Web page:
Reinforced demonstratives such as accu - ille became necessary once ille came to be used as an article as well as a demonstrative. Such forms were often created even when not strictly needed to distinguish otherwise ambiguous forms. Italian, for example, has both questo "this" ( eccu - istum ) and quello "that" ( eccu - illum ), in addition to dialectal codesto "that (near you)" ( eccu-t?-istum ). French generally prefers forms derived from bare ecce "behold", as in the pronoun ce "this one/that one" (earlier ço , from ecce - hoc ) and the determiner ce/cet "this/that" (earlier cest , from ecce - istum ).

Reinforced forms are likewise common in locative adverbs (words such as English here and there ), based on related Latin forms such as hic "this" vs. h?c "here", h?c "this way", and ille "that" vs. ill?c "there", ill?c "that way". Here again French prefers bare ecce while Spanish and Italian prefer eccum (French ici "here" vs. Spanish aquí , Italian qui ). In western languages such as Spanish, Portuguese and Catalan, doublets and triplets arose such as Portuguese aqui, acá, cá "(to) here" ( accu - h?c , accu - h?c , eccu - h?c ). From these, a prefix a- was extracted, from which forms like "there (near you)" ( a-(i)bi ) and ali "there (over yonder)" ( a-(i)ll?c ) were created; compare Catalan neuter pronouns açò ( acce - hoc ) "this", això ( a-(i)psum - hoc ) "that (near you)", allò ( a-(i)llum - hoc ) "that (yonder)".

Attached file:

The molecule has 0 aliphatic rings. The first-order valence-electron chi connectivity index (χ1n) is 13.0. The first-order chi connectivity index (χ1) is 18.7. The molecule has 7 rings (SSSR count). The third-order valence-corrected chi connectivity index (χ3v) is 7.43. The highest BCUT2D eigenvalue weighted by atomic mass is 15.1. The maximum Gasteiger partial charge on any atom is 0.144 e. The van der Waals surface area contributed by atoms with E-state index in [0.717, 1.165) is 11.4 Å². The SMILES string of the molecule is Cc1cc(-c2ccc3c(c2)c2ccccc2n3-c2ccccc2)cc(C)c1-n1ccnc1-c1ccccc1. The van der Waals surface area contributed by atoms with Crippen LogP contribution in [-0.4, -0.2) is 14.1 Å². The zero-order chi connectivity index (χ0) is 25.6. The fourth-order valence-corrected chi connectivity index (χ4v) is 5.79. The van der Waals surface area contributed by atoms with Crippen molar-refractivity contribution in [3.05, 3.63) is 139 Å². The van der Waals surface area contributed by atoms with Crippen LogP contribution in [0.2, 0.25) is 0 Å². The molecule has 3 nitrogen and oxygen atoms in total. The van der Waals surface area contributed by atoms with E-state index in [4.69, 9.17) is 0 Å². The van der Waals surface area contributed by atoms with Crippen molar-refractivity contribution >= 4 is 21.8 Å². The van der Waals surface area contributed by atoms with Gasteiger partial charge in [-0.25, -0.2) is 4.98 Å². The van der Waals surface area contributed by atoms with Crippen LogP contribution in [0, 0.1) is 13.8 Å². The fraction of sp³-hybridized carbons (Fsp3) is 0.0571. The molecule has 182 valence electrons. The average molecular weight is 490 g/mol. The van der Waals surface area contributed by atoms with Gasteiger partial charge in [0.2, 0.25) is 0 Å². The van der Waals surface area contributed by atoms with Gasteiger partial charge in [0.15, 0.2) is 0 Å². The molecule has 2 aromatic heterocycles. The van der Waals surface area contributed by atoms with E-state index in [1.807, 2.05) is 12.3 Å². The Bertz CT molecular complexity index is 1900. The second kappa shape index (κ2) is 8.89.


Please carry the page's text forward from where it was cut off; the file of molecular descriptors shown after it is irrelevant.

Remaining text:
Subsequent changes often reduced the number of demonstrative distinctions. Standard Italian, for example, has only a two-way distinction "this" vs. "that", as in English, with second-person and third-person demonstratives combined. In Catalan, however, a former three-way distinction aquest, aqueix, aquell has recently been reduced differently, with first-person and second-person demonstratives combined. Hence aquest means either "this" or "that (near you)"; on the phone, aquest is used to refer both to speaker and addressee.